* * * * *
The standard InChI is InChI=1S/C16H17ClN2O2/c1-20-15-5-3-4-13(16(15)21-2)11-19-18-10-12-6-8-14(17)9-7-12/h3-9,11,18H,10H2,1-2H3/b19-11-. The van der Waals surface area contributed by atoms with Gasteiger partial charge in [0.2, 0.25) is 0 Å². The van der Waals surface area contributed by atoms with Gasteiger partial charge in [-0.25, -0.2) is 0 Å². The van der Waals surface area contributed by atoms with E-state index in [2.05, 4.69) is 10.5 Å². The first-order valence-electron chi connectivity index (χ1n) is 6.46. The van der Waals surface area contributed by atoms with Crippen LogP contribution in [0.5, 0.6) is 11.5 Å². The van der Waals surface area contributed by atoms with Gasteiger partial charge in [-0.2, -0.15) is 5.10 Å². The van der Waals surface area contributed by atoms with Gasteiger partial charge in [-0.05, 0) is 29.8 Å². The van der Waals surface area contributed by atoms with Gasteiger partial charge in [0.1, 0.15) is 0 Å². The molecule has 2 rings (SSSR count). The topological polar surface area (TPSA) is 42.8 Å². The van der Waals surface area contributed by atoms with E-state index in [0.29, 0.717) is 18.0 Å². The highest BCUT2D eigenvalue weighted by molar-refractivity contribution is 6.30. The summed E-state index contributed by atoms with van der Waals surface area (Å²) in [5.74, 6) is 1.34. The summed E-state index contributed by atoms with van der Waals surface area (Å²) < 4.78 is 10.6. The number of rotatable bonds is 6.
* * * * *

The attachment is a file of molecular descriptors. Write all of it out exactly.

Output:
The standard InChI is InChI=1S/C16H17ClN2O2/c1-20-15-5-3-4-13(16(15)21-2)11-19-18-10-12-6-8-14(17)9-7-12/h3-9,11,18H,10H2,1-2H3/b19-11-. The van der Waals surface area contributed by atoms with Gasteiger partial charge in [0.2, 0.25) is 0 Å². The van der Waals surface area contributed by atoms with Gasteiger partial charge in [-0.25, -0.2) is 0 Å². The van der Waals surface area contributed by atoms with E-state index in [2.05, 4.69) is 10.5 Å². The first-order valence-electron chi connectivity index (χ1n) is 6.46. The van der Waals surface area contributed by atoms with Crippen LogP contribution in [0.5, 0.6) is 11.5 Å². The van der Waals surface area contributed by atoms with Gasteiger partial charge in [-0.2, -0.15) is 5.10 Å². The van der Waals surface area contributed by atoms with Gasteiger partial charge in [-0.05, 0) is 29.8 Å². The van der Waals surface area contributed by atoms with Gasteiger partial charge in [0.1, 0.15) is 0 Å². The molecule has 2 rings (SSSR count). The topological polar surface area (TPSA) is 42.8 Å². The van der Waals surface area contributed by atoms with E-state index in [0.29, 0.717) is 18.0 Å². The highest BCUT2D eigenvalue weighted by molar-refractivity contribution is 6.30. The summed E-state index contributed by atoms with van der Waals surface area (Å²) in [5.74, 6) is 1.34. The summed E-state index contributed by atoms with van der Waals surface area (Å²) < 4.78 is 10.6. The number of rotatable bonds is 6.